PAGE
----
Vacation Movie Review
The Griswolds are back, but not as you remember them. With Clark and Ellen Griswold retired, it’s up to their son Rusty (Ed Helms) to force his family on a cross-country road trip in the sequel/remake Vacation, a dumb-but-funny comedy that lives up to the original without rehashing the same old scenarios.
Helms embraces the Chevy Chase role with ease, but thankfully does not try to replicate Chase’s exact brand of humor. The same can be said for the movie as a whole, which bears a lot of similarities to the original (they are, after all, on their way back to Walley World) but neither tries to recreate it nor its jokes. At least not that often. The result is a movie that directly acknowledges what it is--a remake--but wants to cater to modern audiences with modern humor.
Helms, along with costars Christina Applegate, Skyler Gisondo and Steele Stebbins, are all terrific in their respective roles. Despite being given the play-it-straight role, Applegate gets more than a few chances to deliver some solid jokes, though it’s Gisondo and Stebbins who are the stand-outs. The two on-screen brothers spar throughout the movie, and their exchanges are among its highlights. Though his jokes are mainly one-note, Stebbins is hilarious as the younger sibling.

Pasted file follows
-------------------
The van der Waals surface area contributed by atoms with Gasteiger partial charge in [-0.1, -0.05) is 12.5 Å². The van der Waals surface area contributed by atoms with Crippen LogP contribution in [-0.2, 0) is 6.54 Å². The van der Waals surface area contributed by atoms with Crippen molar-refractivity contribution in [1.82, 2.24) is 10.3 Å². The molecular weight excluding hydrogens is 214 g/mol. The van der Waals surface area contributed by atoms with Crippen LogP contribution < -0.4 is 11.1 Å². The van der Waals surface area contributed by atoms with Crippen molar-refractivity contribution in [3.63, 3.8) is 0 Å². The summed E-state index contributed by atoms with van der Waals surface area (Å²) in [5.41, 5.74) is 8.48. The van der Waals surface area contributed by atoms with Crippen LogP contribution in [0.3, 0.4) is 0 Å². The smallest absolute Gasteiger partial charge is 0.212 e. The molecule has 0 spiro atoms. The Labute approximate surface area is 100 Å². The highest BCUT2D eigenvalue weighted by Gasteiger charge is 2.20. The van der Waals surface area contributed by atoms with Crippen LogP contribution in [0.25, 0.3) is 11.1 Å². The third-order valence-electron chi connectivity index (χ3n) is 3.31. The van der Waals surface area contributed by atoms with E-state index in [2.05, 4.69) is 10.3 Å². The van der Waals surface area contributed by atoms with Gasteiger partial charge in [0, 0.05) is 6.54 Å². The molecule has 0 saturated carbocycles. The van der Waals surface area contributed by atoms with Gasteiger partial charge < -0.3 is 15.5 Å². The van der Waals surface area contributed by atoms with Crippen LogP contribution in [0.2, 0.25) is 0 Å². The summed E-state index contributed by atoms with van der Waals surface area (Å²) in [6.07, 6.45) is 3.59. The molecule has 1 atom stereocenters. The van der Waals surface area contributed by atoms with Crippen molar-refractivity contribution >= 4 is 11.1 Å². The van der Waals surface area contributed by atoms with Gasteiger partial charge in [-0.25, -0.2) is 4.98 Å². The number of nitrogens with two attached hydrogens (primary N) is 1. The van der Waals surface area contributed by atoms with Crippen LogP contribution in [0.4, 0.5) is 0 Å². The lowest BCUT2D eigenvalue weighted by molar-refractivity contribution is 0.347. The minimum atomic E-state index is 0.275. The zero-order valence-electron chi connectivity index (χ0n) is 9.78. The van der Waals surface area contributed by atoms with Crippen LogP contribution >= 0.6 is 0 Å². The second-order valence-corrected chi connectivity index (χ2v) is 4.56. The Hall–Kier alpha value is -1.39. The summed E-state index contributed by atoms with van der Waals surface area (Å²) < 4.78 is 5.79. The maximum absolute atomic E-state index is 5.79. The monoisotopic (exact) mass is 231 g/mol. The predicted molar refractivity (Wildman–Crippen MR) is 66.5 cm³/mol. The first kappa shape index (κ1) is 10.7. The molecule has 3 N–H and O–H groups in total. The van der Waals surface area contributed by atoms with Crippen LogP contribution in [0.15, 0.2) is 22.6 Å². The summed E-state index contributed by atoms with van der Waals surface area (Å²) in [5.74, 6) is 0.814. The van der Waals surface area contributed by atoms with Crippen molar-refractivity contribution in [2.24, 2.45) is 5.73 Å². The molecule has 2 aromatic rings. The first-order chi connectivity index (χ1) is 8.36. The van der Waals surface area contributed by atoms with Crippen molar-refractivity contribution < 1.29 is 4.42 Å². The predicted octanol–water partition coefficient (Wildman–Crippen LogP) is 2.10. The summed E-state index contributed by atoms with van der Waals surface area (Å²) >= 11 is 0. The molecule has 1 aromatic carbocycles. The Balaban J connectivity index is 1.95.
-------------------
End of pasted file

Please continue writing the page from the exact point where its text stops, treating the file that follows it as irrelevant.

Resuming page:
At just under 100 minutes in length, Vacation is fast-paced and fast-lipped, its goal to keep the humor coming whether every joke lands or not. The movie is by no means the funniest and it certainly isn’t the smartest you’ll see this year (Trainwreck already has it beat in both categories, and the year is still young), but it will constantly have you laughing--and any comedy that does that is a success. There are a few scenes or jokes that don’t register, but it doesn’t matter; by the time you realize it, the movie has probably moved on to something new.
One disappointing aspect of Vacation is that many of the biggest comedic reveals are shown in the previews. The movie definitely does not show all the funny parts in the trailers, but it would have been more satisfying had marketing held back one or two of the big punchlines. And while it generally takes advantage of its various supporting cast members and cameo appearances (Chris Hemsworth most notably), the single sequence with Chevy Chase and Beverly D’Angelo is ironically one of the movie’s weaker moments.
Vacation isn’t as smart or as funny as some of the top-grade comedies that have been released in recent years, but it’s still a legitimate comedy that will appeal to both fans of the original National Lampoon movies and new audiences seeking a good laugh.
Review by Erik Samdahl unless otherwise indicated.